Elektra I Jet Engine Builders Web Log

This Web log is to encourage building and experimenting with the world's cheapest working pulsejet engine: the Elektra I(TM) - total cost in brand-new materials: Under $10.00 US, not counting the spark plug.

Want to build your own Elektra I pulsejet, with help from designer Larry Cottrill? Then this page is for you!

Wednesday, June 30, 2004

Elektra I Prototype Dimensions

Steve -

As promised, the prototype dimensions, including a couple of recommendations for improvements in the design. This should be readable by simply printing the page, or you can access the original size drawing by clicking here and printing it out.

Elektra I Valveless Pulsejet Prototype Dimensions - drawing Copyright 2004 larry Cottrill

The dimensions on this drawing are shown in the form 'inches [mm]'. Note that NONE of these dimensions are critical in any way; you could be off by several mm anywhere and still have a running engine! Some details of construction are critical, however:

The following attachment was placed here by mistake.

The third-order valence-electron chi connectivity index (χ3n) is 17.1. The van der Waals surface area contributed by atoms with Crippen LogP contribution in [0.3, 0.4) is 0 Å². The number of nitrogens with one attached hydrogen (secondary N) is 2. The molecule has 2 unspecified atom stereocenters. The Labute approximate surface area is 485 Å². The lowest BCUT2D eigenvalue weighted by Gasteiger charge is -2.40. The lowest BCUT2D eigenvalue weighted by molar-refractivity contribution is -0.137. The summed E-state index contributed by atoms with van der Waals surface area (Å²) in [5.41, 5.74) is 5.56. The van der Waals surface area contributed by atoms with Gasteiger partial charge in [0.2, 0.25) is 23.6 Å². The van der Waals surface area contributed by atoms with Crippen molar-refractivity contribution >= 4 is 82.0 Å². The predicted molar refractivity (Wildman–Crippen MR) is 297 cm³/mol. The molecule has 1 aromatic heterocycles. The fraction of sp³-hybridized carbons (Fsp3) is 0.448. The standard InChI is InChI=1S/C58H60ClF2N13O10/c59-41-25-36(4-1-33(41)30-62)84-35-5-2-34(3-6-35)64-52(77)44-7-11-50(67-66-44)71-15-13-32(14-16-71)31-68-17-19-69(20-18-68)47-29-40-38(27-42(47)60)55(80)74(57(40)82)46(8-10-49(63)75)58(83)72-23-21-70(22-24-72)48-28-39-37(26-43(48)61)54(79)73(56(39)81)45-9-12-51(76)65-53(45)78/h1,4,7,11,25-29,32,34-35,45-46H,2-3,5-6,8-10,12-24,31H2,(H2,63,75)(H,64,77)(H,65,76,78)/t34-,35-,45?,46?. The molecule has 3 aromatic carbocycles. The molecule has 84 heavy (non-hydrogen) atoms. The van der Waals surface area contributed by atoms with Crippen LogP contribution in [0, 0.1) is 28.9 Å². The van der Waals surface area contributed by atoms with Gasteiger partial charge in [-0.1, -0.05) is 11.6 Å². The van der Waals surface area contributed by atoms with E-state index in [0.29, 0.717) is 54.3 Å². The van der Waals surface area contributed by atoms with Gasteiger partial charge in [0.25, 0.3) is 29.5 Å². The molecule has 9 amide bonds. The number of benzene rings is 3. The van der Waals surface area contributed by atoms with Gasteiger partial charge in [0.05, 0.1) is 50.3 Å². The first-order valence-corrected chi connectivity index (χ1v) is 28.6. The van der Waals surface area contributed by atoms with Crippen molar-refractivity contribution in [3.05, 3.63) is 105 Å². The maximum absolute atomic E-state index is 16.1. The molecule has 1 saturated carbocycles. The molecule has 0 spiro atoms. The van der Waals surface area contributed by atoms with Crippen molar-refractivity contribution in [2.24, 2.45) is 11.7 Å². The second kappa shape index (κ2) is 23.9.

First, as mentioned before, make sure you build up a nice big, smooth intake flare as shown. If you don't want to have the primitive fuel pipe permanently anchored in place as shown here, just form the flare without it and file a slot at the lip to hang the pipe in, similar to the way I did it in the edge of the pipe originally. If you use the fireplace cement as suggested here, let if dry overnight before using tools on it. Ordinary metal working files will smooth it up nicely, as needed. The cement is available at places like Menards or Loewe's, in a big tube you put in a caulking gun. It cleans up from your hands, etc. with water.